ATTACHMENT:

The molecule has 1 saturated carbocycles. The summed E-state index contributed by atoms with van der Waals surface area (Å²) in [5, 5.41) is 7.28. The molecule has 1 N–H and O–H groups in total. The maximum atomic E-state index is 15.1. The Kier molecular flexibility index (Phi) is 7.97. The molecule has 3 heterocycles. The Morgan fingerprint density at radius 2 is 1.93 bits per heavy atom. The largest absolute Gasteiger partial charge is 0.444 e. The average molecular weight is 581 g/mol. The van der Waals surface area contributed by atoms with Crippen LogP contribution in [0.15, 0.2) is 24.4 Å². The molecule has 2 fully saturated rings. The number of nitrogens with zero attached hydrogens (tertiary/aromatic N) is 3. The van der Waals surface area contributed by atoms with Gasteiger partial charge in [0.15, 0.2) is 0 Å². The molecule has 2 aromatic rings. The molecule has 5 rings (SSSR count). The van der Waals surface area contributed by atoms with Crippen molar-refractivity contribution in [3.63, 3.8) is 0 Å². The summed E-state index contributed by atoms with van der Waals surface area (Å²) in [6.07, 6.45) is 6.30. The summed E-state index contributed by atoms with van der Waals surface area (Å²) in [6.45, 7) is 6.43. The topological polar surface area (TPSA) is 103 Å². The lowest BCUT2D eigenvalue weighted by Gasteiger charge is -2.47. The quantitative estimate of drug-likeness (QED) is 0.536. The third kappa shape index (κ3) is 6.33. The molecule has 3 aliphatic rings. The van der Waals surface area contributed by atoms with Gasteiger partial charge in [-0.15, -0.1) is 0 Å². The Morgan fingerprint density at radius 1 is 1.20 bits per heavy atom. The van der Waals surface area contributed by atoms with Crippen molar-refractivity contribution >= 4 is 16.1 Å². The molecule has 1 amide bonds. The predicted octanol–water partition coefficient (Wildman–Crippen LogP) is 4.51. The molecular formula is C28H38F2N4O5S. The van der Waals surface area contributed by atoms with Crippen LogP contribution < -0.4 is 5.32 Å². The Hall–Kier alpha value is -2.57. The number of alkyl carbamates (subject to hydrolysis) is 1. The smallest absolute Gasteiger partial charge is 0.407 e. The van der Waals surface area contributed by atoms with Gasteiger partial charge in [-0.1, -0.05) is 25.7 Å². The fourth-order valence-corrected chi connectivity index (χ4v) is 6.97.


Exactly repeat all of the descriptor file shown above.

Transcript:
The molecule has 1 saturated carbocycles. The summed E-state index contributed by atoms with van der Waals surface area (Å²) in [5, 5.41) is 7.28. The molecule has 1 N–H and O–H groups in total. The maximum atomic E-state index is 15.1. The Kier molecular flexibility index (Phi) is 7.97. The molecule has 3 heterocycles. The Morgan fingerprint density at radius 2 is 1.93 bits per heavy atom. The largest absolute Gasteiger partial charge is 0.444 e. The average molecular weight is 581 g/mol. The van der Waals surface area contributed by atoms with Crippen LogP contribution in [0.15, 0.2) is 24.4 Å². The molecule has 2 fully saturated rings. The number of nitrogens with zero attached hydrogens (tertiary/aromatic N) is 3. The van der Waals surface area contributed by atoms with Gasteiger partial charge in [0.15, 0.2) is 0 Å². The molecule has 2 aromatic rings. The molecule has 5 rings (SSSR count). The van der Waals surface area contributed by atoms with Crippen molar-refractivity contribution in [3.63, 3.8) is 0 Å². The summed E-state index contributed by atoms with van der Waals surface area (Å²) in [6.07, 6.45) is 6.30. The summed E-state index contributed by atoms with van der Waals surface area (Å²) in [6.45, 7) is 6.43. The topological polar surface area (TPSA) is 103 Å². The lowest BCUT2D eigenvalue weighted by Gasteiger charge is -2.47. The quantitative estimate of drug-likeness (QED) is 0.536. The third kappa shape index (κ3) is 6.33. The molecule has 3 aliphatic rings. The van der Waals surface area contributed by atoms with Gasteiger partial charge in [-0.15, -0.1) is 0 Å². The Morgan fingerprint density at radius 1 is 1.20 bits per heavy atom. The van der Waals surface area contributed by atoms with Crippen molar-refractivity contribution >= 4 is 16.1 Å². The molecule has 1 amide bonds. The predicted octanol–water partition coefficient (Wildman–Crippen LogP) is 4.51. The molecular formula is C28H38F2N4O5S. The van der Waals surface area contributed by atoms with Crippen LogP contribution < -0.4 is 5.32 Å². The Hall–Kier alpha value is -2.57. The number of alkyl carbamates (subject to hydrolysis) is 1. The smallest absolute Gasteiger partial charge is 0.407 e. The van der Waals surface area contributed by atoms with Gasteiger partial charge in [-0.1, -0.05) is 25.7 Å². The fourth-order valence-corrected chi connectivity index (χ4v) is 6.97.